If all of the above requirements are met, the probability of permanent residence is greatly enhanced. Proof that U.S. workers are not available is not required. Therefore, the difficult and time consuming labor certification process can be avoided. This means that there is no risk that qualified U.S. workers may be found. Instead, a visa petition, signed by the employer, is filed directly with the USCIS, documenting the requirements listed above, including the relationship between the companies, the position and duties of the employment, etc. Such documentation normally includes:

1. Letters from both the overseas and U.S. employing companies;
2. Proof of each company's operations;
3. Stock certificates and other evidence showing the relationship between the two companies;
4. Documentation regarding your qualifications.

Other documentation will need to be submitted, depending on the particular circumstances.

Once the visa petition is approved, the next step is to file for permanent residence (also known as the "green card"). This can be done in the U.S. or at an American Consulate in your home country. Currently, the visa petition and application for adjustment of status can be filed concurrently.

Current processing time for the visa petition is between 12 to 15 months. In addition, and assuming no priority date issues, adjustment of status in the U.S. is approximately 11 to 12 months compared to 6 to 8 months through consular processing.

How This Process Can Be Used By Investors and Persons in Business

Even if you are not presently employed by a multinational company, it may be possible to develop facts which will qualify you for priority worker classification. For example, if you own your own company, you can have that company purchase or start a U.S. company. Your present company can then transfer you to the United States to manage the company here.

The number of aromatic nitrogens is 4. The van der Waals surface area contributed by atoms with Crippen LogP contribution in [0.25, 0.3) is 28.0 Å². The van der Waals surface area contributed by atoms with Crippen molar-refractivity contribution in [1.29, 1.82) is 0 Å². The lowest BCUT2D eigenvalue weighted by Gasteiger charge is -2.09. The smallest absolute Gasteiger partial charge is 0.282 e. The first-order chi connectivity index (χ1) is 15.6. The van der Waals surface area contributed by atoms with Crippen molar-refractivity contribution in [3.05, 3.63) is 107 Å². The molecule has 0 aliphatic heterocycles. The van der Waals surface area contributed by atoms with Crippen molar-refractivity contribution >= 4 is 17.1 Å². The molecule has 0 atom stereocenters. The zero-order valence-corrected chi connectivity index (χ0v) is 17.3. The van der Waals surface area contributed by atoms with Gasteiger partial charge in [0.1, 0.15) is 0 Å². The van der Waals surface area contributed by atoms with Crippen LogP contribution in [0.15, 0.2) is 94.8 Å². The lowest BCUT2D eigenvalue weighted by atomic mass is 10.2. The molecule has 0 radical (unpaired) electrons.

Suppose a person has owned and operated a chain of restaurants in their home country for a number of years. That person could come to the U.S., establish a subsidiary which purchases a restaurant or two, and then be transferred to the U.S. to develop and operate the restaurants in the U.S. As long as the home country business continues to operate and assuming that the U.S. company is large enough to hire employees and show a profit, such a person may be well on their way to U.S. permanent residence.

Even if you currently have no business, but have substantial funds, you can start a business overseas, as well as one in the United States, operate the overseas company for one year, and then have it transfer you to the United States. After you have been transferred, you may then go through the process of permanent residence. In one to two years, you may qualify for permanent residence. It is important to note that all of the companies must be operating businesses. Shell or "paper" businesses will not qualify.

The question is often asked "How much must I invest to start a subsidiary company in the United States?"

There is no simple answer to this question. A good answer, however, is that enough must be invested to establish a viable company. Normally this will require a large enough investment to create a business which will employ others.

Of course, there may be other factors involved since each business situation is different. But many people who cannot otherwise immigrate to the United States based on relatives or employable skills or investors and businessmen who do not have enough money to qualify for the one million dollar investment category, may be able to qualify as priority workers.

If after reading this, you have questions about Executive/Manager Priority status or any other immigration matter, you may call Litwin & Smith and arrange an appointment with him or one of his associates at either his South San Francisco, San Francisco, or Santa Clara office. There is an initial consultation fee for this first half- hour consultation. The information in this article does not constitute legal advice. The law is constantly changing, and we make no warranty of the accuracy of information.